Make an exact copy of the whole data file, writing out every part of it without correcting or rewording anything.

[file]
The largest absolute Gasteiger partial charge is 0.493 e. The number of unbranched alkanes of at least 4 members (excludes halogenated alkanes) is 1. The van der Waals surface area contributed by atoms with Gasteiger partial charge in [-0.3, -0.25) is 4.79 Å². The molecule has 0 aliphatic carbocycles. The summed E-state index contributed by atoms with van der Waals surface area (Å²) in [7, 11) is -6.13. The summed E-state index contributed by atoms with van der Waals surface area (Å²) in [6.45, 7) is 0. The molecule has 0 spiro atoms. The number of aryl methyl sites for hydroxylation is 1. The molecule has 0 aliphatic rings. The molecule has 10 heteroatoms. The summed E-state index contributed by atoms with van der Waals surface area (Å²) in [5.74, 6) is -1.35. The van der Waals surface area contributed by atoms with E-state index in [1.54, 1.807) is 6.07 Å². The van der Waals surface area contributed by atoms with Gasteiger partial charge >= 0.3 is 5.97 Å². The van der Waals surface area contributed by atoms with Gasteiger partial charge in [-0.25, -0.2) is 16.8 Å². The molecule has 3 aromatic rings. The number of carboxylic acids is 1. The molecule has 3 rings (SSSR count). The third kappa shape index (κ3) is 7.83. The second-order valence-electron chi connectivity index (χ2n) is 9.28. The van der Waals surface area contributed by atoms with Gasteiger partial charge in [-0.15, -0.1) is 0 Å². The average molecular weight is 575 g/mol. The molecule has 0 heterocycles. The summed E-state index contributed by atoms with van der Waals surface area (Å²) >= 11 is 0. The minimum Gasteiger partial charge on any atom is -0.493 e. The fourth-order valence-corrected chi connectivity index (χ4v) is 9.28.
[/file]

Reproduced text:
The largest absolute Gasteiger partial charge is 0.493 e. The number of unbranched alkanes of at least 4 members (excludes halogenated alkanes) is 1. The van der Waals surface area contributed by atoms with Gasteiger partial charge in [-0.3, -0.25) is 4.79 Å². The molecule has 0 aliphatic carbocycles. The summed E-state index contributed by atoms with van der Waals surface area (Å²) in [7, 11) is -6.13. The summed E-state index contributed by atoms with van der Waals surface area (Å²) in [6.45, 7) is 0. The molecule has 0 spiro atoms. The number of aryl methyl sites for hydroxylation is 1. The molecule has 0 aliphatic rings. The molecule has 10 heteroatoms. The summed E-state index contributed by atoms with van der Waals surface area (Å²) in [5.74, 6) is -1.35. The van der Waals surface area contributed by atoms with E-state index in [1.54, 1.807) is 6.07 Å². The van der Waals surface area contributed by atoms with Gasteiger partial charge >= 0.3 is 5.97 Å². The van der Waals surface area contributed by atoms with Gasteiger partial charge in [-0.25, -0.2) is 16.8 Å². The molecule has 3 aromatic rings. The number of carboxylic acids is 1. The molecule has 3 rings (SSSR count). The third kappa shape index (κ3) is 7.83. The second-order valence-electron chi connectivity index (χ2n) is 9.28. The van der Waals surface area contributed by atoms with Gasteiger partial charge in [-0.15, -0.1) is 0 Å². The average molecular weight is 575 g/mol. The molecule has 0 heterocycles. The summed E-state index contributed by atoms with van der Waals surface area (Å²) >= 11 is 0. The minimum Gasteiger partial charge on any atom is -0.493 e. The fourth-order valence-corrected chi connectivity index (χ4v) is 9.28.